Austin, TX – Court filings published today by the Texas Tribune show hundreds of cases of inedible food, cold facilities, and outbreak of diseases in both Customs and Border Patrol holding facilities and Immigration and Customs Enforcement detention centers.
The piece by Emma Platoff highlights the stories of several asylum-seekers who were separated from family at the border by the Trump administration and have suffered from the awful conditions.
Below is an excerpt from the piece from Emma Platoff of the Texas Tribune. Find the piece in its entirety here.
Rotten sandwich meat that’s turned green or black; noodle soup cooked so little that the noodles are still hard; drinking water that smells like chlorine, Clorox or “just bad.” Cramped, cold conditions; tearful separations of children and mothers; guards who said Mexicans won’t ever receive asylum in the United States.
In more than 1,000 pages of new court declarations from children and adults in federal custody, several hundred migrants who crossed the border seeking asylum describe long waits for medical care, outbreaks of chicken pox and untreated diaper rashes. The documents detail minimal access to legal services, with obstacles like language barriers and confusion about their own rights. Some migrants say they are told they aren’t welcome in the United States; others are told it doesn’t matter what they try, they’ll be deported in a matter of days.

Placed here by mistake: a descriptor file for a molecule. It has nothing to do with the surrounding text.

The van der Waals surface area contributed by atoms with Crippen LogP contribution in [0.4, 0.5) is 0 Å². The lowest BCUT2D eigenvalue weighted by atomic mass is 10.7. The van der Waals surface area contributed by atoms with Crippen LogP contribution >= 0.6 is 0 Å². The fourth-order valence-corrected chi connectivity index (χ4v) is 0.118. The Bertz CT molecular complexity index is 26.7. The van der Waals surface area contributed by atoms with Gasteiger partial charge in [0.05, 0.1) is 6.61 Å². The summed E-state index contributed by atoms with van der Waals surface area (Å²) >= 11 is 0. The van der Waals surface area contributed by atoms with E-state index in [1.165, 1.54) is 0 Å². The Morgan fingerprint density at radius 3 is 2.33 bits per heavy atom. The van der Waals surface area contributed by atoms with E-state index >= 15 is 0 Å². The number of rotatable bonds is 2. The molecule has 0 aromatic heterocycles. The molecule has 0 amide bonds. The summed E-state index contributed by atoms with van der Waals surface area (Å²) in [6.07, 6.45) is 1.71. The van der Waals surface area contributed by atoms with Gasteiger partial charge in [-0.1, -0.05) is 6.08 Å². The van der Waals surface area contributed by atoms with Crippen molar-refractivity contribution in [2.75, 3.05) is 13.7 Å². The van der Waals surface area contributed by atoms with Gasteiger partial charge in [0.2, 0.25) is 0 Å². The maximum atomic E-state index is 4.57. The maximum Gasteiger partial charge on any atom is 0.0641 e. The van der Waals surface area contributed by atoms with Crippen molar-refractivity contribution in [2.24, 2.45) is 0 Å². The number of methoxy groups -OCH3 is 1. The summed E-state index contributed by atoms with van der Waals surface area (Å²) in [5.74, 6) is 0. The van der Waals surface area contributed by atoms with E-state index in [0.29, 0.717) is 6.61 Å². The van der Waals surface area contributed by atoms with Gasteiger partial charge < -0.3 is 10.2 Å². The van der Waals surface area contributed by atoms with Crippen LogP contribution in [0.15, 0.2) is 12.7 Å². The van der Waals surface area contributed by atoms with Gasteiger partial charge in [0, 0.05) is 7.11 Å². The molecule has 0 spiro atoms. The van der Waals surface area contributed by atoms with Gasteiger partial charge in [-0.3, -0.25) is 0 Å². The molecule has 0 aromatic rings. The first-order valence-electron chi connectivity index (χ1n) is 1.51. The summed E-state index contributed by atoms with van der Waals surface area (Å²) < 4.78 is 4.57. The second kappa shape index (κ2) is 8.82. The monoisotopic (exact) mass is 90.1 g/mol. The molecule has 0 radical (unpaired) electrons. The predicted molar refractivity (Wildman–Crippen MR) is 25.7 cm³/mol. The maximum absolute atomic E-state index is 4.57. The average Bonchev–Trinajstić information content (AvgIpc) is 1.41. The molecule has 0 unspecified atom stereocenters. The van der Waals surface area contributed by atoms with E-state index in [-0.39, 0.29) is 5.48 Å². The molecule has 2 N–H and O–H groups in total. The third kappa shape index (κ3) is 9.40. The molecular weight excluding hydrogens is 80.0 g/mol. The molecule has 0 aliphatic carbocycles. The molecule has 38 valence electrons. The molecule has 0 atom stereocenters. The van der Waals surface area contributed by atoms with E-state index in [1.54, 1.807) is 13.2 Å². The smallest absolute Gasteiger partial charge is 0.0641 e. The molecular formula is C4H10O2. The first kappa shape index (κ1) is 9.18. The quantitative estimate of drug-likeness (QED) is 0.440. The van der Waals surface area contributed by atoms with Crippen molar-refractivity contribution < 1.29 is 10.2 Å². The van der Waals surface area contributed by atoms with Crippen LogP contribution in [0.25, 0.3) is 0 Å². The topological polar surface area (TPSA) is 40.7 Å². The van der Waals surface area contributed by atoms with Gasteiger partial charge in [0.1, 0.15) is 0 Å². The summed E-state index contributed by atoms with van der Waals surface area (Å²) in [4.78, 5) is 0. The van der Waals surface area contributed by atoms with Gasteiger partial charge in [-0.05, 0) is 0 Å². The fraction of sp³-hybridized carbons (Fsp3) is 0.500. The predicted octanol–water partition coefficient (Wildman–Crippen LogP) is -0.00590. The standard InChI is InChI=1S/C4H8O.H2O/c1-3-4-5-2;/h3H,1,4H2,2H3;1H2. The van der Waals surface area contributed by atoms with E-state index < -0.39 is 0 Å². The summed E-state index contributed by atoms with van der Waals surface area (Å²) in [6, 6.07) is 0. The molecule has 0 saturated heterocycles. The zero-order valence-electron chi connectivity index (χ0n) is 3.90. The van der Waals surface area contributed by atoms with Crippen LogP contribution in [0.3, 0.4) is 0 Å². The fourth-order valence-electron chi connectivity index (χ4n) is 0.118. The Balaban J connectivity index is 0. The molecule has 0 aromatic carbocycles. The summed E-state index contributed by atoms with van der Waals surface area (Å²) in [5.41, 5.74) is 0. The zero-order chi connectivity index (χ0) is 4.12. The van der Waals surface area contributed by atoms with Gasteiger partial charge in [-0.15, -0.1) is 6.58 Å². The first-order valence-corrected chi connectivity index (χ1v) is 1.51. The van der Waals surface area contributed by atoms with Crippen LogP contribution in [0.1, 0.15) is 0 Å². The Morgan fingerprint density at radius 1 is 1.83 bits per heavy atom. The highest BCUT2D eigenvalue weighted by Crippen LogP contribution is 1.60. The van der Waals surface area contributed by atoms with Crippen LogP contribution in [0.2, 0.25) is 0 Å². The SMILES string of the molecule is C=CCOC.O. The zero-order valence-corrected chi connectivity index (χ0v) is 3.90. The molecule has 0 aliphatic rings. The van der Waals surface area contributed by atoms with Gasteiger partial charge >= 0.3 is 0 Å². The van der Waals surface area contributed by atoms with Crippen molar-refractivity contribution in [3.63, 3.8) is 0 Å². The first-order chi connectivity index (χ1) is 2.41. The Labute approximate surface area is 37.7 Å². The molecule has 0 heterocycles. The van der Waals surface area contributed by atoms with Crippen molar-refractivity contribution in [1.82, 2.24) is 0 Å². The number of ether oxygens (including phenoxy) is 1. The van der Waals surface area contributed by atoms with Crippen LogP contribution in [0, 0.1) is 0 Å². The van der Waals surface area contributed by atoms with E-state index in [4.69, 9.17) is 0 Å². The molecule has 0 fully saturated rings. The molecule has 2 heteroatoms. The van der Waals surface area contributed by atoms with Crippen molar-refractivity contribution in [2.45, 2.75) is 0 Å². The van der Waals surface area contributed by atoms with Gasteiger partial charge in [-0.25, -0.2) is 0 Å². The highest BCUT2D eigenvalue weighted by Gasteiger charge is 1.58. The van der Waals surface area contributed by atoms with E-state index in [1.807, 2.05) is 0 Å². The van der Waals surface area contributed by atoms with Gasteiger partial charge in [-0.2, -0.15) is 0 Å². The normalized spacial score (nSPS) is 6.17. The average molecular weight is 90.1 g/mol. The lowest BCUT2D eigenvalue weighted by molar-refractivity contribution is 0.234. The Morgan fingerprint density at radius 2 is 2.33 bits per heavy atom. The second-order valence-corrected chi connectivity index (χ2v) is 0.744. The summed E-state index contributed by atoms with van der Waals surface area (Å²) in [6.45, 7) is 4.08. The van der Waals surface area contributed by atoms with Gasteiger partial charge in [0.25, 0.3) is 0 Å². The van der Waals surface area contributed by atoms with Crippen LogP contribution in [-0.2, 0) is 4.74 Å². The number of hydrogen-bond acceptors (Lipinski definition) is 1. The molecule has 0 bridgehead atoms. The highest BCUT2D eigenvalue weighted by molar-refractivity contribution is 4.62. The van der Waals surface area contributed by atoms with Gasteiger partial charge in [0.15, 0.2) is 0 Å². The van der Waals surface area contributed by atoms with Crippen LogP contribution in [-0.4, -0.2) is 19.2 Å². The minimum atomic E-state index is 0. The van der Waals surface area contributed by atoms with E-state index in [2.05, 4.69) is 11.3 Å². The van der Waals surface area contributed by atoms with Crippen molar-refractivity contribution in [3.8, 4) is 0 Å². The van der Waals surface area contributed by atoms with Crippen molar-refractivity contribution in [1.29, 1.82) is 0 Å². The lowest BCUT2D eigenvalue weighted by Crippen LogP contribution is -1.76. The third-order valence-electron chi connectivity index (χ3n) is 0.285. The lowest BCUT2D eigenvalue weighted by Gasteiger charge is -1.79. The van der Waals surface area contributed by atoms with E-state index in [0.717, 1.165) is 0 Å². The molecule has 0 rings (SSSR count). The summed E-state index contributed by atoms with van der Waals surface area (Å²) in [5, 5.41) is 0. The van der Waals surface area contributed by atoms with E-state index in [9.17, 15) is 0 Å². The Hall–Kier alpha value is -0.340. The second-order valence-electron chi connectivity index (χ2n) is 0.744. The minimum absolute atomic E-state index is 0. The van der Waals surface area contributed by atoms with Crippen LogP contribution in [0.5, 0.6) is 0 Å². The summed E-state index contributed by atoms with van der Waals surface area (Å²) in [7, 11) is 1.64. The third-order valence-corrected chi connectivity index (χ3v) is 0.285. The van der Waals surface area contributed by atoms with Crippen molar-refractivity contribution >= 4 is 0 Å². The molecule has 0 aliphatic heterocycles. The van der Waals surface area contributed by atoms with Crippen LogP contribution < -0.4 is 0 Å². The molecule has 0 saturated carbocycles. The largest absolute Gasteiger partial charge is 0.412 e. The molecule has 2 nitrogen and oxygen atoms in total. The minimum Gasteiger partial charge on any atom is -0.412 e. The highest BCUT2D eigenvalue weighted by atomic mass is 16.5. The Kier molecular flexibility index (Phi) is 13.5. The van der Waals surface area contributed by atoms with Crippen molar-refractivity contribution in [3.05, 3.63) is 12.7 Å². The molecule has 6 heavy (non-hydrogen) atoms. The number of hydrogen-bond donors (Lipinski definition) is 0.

Many of these families were separated under the Trump administration’s “zero tolerance” policy, a now walked-back practice of sending parents into federal custody to be criminally charged for illegal border entry while their children were held in federally-run shelters. Migrants gave these statements, which describe conditions in Customs and Border Patrol processing facilities as well as Immigrations and Customs Enforcement detention centers, to lawyers from various advocacy organizations in June and July 2018. Lawyers advocating for the migrants submitted the documents to a federal judge, alleging that the legal requirements for children’s care are being violated and asking that a special monitor be appointed to oversee the facilities.
Migrant families passing through detention facilities have long complained of such conditions, but new attention — and new duress — have been placed on these families under the administration’s new practice of separating families.